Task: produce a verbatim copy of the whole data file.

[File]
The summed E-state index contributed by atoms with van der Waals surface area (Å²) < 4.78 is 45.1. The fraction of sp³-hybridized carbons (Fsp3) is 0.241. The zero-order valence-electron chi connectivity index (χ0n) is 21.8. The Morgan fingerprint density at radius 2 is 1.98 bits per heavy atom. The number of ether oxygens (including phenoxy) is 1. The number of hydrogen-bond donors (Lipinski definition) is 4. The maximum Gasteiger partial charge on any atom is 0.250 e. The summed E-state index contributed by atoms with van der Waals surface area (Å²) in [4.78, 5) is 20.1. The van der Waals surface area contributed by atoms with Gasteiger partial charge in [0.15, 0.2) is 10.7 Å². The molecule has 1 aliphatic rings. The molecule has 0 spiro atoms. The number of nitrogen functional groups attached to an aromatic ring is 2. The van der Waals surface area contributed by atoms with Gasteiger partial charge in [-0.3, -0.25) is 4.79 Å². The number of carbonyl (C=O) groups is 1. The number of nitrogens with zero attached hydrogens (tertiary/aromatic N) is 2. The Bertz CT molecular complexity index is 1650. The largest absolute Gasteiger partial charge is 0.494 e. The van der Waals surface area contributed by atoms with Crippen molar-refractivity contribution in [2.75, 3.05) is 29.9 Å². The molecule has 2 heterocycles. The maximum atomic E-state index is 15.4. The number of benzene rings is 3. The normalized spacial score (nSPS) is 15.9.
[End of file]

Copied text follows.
The summed E-state index contributed by atoms with van der Waals surface area (Å²) < 4.78 is 45.1. The fraction of sp³-hybridized carbons (Fsp3) is 0.241. The zero-order valence-electron chi connectivity index (χ0n) is 21.8. The Morgan fingerprint density at radius 2 is 1.98 bits per heavy atom. The number of ether oxygens (including phenoxy) is 1. The number of hydrogen-bond donors (Lipinski definition) is 4. The maximum Gasteiger partial charge on any atom is 0.250 e. The summed E-state index contributed by atoms with van der Waals surface area (Å²) in [4.78, 5) is 20.1. The van der Waals surface area contributed by atoms with Gasteiger partial charge in [0.15, 0.2) is 10.7 Å². The molecule has 1 aliphatic rings. The molecule has 0 spiro atoms. The number of nitrogen functional groups attached to an aromatic ring is 2. The van der Waals surface area contributed by atoms with Gasteiger partial charge in [-0.3, -0.25) is 4.79 Å². The number of carbonyl (C=O) groups is 1. The number of nitrogens with zero attached hydrogens (tertiary/aromatic N) is 2. The Bertz CT molecular complexity index is 1650. The largest absolute Gasteiger partial charge is 0.494 e. The van der Waals surface area contributed by atoms with Crippen molar-refractivity contribution in [2.75, 3.05) is 29.9 Å². The molecule has 2 heterocycles. The maximum atomic E-state index is 15.4. The number of benzene rings is 3. The normalized spacial score (nSPS) is 15.9.